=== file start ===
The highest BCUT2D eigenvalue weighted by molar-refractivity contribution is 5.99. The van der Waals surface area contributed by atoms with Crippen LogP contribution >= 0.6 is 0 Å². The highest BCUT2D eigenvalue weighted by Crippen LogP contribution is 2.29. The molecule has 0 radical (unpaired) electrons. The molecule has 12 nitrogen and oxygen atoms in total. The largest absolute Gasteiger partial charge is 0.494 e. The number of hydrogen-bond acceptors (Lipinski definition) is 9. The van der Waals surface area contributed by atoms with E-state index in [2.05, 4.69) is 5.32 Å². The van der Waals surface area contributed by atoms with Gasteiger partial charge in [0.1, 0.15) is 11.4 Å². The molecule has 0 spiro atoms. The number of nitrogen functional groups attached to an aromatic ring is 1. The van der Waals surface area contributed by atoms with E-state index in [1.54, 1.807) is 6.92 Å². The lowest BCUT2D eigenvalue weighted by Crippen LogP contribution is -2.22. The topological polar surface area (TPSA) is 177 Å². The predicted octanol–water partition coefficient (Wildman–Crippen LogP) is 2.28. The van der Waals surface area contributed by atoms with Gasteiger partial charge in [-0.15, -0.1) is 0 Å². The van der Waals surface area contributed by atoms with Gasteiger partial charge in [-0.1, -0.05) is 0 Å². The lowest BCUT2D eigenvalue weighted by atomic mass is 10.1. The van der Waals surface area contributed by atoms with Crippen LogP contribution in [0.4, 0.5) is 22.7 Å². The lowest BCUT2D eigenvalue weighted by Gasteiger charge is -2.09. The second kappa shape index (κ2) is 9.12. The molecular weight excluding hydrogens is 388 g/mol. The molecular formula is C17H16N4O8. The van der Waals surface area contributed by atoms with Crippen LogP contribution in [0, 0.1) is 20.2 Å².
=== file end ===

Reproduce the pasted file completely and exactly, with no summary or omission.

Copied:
The highest BCUT2D eigenvalue weighted by molar-refractivity contribution is 5.99. The van der Waals surface area contributed by atoms with Crippen LogP contribution >= 0.6 is 0 Å². The highest BCUT2D eigenvalue weighted by Crippen LogP contribution is 2.29. The molecule has 0 radical (unpaired) electrons. The molecule has 12 nitrogen and oxygen atoms in total. The largest absolute Gasteiger partial charge is 0.494 e. The number of hydrogen-bond acceptors (Lipinski definition) is 9. The van der Waals surface area contributed by atoms with E-state index in [2.05, 4.69) is 5.32 Å². The van der Waals surface area contributed by atoms with Gasteiger partial charge in [0.1, 0.15) is 11.4 Å². The molecule has 0 spiro atoms. The number of nitrogen functional groups attached to an aromatic ring is 1. The van der Waals surface area contributed by atoms with E-state index in [1.54, 1.807) is 6.92 Å². The lowest BCUT2D eigenvalue weighted by Crippen LogP contribution is -2.22. The topological polar surface area (TPSA) is 177 Å². The predicted octanol–water partition coefficient (Wildman–Crippen LogP) is 2.28. The van der Waals surface area contributed by atoms with Gasteiger partial charge in [-0.15, -0.1) is 0 Å². The van der Waals surface area contributed by atoms with Gasteiger partial charge in [-0.1, -0.05) is 0 Å². The lowest BCUT2D eigenvalue weighted by atomic mass is 10.1. The van der Waals surface area contributed by atoms with Crippen LogP contribution in [0.4, 0.5) is 22.7 Å². The lowest BCUT2D eigenvalue weighted by Gasteiger charge is -2.09. The second kappa shape index (κ2) is 9.12. The molecular weight excluding hydrogens is 388 g/mol. The molecular formula is C17H16N4O8. The van der Waals surface area contributed by atoms with Crippen LogP contribution in [0, 0.1) is 20.2 Å².